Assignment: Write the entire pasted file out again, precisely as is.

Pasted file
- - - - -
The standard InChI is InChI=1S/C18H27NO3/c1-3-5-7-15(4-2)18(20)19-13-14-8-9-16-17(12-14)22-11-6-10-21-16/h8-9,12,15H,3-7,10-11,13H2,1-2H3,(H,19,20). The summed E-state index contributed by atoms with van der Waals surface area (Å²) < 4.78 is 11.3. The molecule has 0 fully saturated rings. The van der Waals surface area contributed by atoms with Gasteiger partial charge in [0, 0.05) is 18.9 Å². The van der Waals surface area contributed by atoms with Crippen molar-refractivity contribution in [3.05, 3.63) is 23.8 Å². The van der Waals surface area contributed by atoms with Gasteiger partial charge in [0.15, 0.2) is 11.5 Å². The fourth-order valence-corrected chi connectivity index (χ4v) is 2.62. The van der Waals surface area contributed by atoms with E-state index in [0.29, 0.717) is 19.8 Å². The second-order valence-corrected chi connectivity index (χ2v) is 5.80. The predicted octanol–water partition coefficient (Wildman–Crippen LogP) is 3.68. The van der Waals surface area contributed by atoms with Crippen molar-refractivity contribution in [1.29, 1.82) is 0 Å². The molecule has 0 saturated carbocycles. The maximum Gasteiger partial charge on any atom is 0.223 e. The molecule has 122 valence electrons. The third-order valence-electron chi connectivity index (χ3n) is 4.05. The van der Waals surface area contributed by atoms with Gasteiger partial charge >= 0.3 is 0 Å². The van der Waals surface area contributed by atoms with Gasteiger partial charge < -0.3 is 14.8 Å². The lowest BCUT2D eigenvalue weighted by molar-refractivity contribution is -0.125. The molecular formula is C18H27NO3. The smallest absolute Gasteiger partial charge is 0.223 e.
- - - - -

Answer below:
The standard InChI is InChI=1S/C18H27NO3/c1-3-5-7-15(4-2)18(20)19-13-14-8-9-16-17(12-14)22-11-6-10-21-16/h8-9,12,15H,3-7,10-11,13H2,1-2H3,(H,19,20). The summed E-state index contributed by atoms with van der Waals surface area (Å²) < 4.78 is 11.3. The molecule has 0 fully saturated rings. The van der Waals surface area contributed by atoms with Gasteiger partial charge in [0, 0.05) is 18.9 Å². The van der Waals surface area contributed by atoms with Crippen molar-refractivity contribution in [3.05, 3.63) is 23.8 Å². The van der Waals surface area contributed by atoms with Gasteiger partial charge in [0.15, 0.2) is 11.5 Å². The fourth-order valence-corrected chi connectivity index (χ4v) is 2.62. The van der Waals surface area contributed by atoms with E-state index in [0.29, 0.717) is 19.8 Å². The second-order valence-corrected chi connectivity index (χ2v) is 5.80. The predicted octanol–water partition coefficient (Wildman–Crippen LogP) is 3.68. The van der Waals surface area contributed by atoms with Crippen molar-refractivity contribution in [1.29, 1.82) is 0 Å². The molecule has 0 saturated carbocycles. The maximum Gasteiger partial charge on any atom is 0.223 e. The molecule has 122 valence electrons. The third-order valence-electron chi connectivity index (χ3n) is 4.05. The van der Waals surface area contributed by atoms with Gasteiger partial charge >= 0.3 is 0 Å². The van der Waals surface area contributed by atoms with Gasteiger partial charge < -0.3 is 14.8 Å². The lowest BCUT2D eigenvalue weighted by molar-refractivity contribution is -0.125. The molecular formula is C18H27NO3. The smallest absolute Gasteiger partial charge is 0.223 e.